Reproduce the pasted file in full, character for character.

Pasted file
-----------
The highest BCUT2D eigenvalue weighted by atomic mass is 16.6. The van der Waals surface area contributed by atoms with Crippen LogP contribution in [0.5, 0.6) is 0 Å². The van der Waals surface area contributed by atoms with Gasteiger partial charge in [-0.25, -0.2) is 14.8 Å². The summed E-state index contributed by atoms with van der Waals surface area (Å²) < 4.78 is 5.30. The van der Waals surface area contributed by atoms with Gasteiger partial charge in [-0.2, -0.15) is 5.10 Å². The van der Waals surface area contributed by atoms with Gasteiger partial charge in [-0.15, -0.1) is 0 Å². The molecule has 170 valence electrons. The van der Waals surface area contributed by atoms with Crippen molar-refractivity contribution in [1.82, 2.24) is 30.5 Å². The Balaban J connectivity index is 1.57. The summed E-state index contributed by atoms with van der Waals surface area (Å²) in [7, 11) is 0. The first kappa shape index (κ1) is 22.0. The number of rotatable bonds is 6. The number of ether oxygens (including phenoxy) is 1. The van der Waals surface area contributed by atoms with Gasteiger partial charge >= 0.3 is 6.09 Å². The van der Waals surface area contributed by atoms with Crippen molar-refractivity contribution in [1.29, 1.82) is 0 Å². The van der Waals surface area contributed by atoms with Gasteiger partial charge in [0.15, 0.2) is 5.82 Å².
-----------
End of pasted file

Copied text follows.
The highest BCUT2D eigenvalue weighted by atomic mass is 16.6. The van der Waals surface area contributed by atoms with Crippen LogP contribution in [0.5, 0.6) is 0 Å². The van der Waals surface area contributed by atoms with Gasteiger partial charge in [-0.25, -0.2) is 14.8 Å². The summed E-state index contributed by atoms with van der Waals surface area (Å²) < 4.78 is 5.30. The van der Waals surface area contributed by atoms with Gasteiger partial charge in [-0.2, -0.15) is 5.10 Å². The van der Waals surface area contributed by atoms with Gasteiger partial charge in [-0.15, -0.1) is 0 Å². The molecule has 170 valence electrons. The van der Waals surface area contributed by atoms with Crippen molar-refractivity contribution in [1.82, 2.24) is 30.5 Å². The Balaban J connectivity index is 1.57. The summed E-state index contributed by atoms with van der Waals surface area (Å²) in [7, 11) is 0. The first kappa shape index (κ1) is 22.0. The number of rotatable bonds is 6. The number of ether oxygens (including phenoxy) is 1. The van der Waals surface area contributed by atoms with Gasteiger partial charge >= 0.3 is 6.09 Å². The van der Waals surface area contributed by atoms with Crippen molar-refractivity contribution in [1.29, 1.82) is 0 Å². The van der Waals surface area contributed by atoms with Gasteiger partial charge in [0.15, 0.2) is 5.82 Å².